Date of Award

12-6-2006

Degree Type

Closed Dissertation

Degree Name

Doctor of Philosophy (PhD)

Department

Computer Information Systems

First Advisor

Balasubramaniam Ramesh - Chair

Second Advisor

Daniel Robey

Third Advisor

Mike Gallivan

Fourth Advisor

Sandeep Purao

Abstract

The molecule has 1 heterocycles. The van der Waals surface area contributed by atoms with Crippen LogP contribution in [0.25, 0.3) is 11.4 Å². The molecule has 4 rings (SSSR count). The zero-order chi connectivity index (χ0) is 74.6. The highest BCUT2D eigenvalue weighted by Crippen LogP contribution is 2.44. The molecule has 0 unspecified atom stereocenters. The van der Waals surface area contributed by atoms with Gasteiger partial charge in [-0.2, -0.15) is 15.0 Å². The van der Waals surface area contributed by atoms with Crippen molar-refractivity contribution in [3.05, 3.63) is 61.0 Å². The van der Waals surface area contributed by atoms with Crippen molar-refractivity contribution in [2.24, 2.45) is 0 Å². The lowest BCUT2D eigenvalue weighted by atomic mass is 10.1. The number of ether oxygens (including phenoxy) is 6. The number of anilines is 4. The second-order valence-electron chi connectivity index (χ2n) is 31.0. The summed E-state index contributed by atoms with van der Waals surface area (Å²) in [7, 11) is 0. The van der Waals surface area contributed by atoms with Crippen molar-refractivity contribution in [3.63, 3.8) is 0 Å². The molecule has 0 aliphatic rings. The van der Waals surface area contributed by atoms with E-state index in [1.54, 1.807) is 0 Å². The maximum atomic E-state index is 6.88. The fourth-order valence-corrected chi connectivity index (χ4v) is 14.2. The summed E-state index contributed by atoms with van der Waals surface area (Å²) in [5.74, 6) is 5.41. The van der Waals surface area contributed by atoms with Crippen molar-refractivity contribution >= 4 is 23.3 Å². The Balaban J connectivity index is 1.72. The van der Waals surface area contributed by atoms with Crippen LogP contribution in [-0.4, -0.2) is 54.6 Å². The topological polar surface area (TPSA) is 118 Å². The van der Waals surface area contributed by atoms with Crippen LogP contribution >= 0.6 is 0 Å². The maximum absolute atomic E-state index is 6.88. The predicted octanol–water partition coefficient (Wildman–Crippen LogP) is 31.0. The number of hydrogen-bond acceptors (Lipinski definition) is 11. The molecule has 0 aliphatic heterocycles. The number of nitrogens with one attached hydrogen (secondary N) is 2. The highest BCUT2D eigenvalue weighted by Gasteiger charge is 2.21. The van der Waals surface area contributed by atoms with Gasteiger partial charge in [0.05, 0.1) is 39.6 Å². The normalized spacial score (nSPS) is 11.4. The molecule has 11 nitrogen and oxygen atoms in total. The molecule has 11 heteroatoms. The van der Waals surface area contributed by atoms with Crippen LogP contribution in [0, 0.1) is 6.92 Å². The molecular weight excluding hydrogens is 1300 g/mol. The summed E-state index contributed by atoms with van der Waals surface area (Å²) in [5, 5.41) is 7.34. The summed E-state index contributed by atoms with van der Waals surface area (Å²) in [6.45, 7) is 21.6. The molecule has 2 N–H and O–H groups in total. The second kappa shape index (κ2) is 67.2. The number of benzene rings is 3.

A major challenge to achieving business process agility is the fragmentation of business processes, especially in organizations with semiautonomous business units. This fragmentation manifests itself in the form of diversified business processes performing similar activities. To address this challenge and achieve synergies across business units, processes should be integrated. Extant research on business process management has not paid much attention to such integration. Motivated by this concern, the primary objectives of my research are: “1) to understand how integration of similar business processes is achieved by semiautonomous business units and 2) to develop a process modeling support system that can help find similarities among business process models to aid process designers and to empirically evaluate its effectiveness in supporting process modeling activities.” I use a two-phased approach to address above objectives. In the first phase, I draw upon the analytic concept of frames of reference to develop a socio-cognitive process model to understand cognitive processes of stakeholders involved in the business process integration. This is done by analyzing the shifts in frame salience and frame congruence to enable the development of common-yet-tailorable business process. Data collection was conducted at ManCo, a Fortune 500 manufacturing company that had undertaken a process integration initiative in its multi-billion dollar supply chain across its five business units. Using qualitative data analysis, I identify four frame domains. Shifts in the frame salience and congruence highlight how, through a series of events, process stakeholders bring about integration. Frames domains identified in phase 1 highlight how individual business units’ perceptions differ. The use of diverse terminologies to refer to similar concepts added to the inability of process designers to reuse existing process models. These observations motivated the design research conducted in the second phase. I develop a prototype system, BPSimilar, which helps users to retrieve semantically similar process models. The approach to retrieve process models combines structural and semantic similarity-matching. The need for such a mechanism to speed up the model development was suggested by the case study. The effectiveness of BPSimilar for improving performance of users is evaluated in a qualitative study using verbal protocol analysis.

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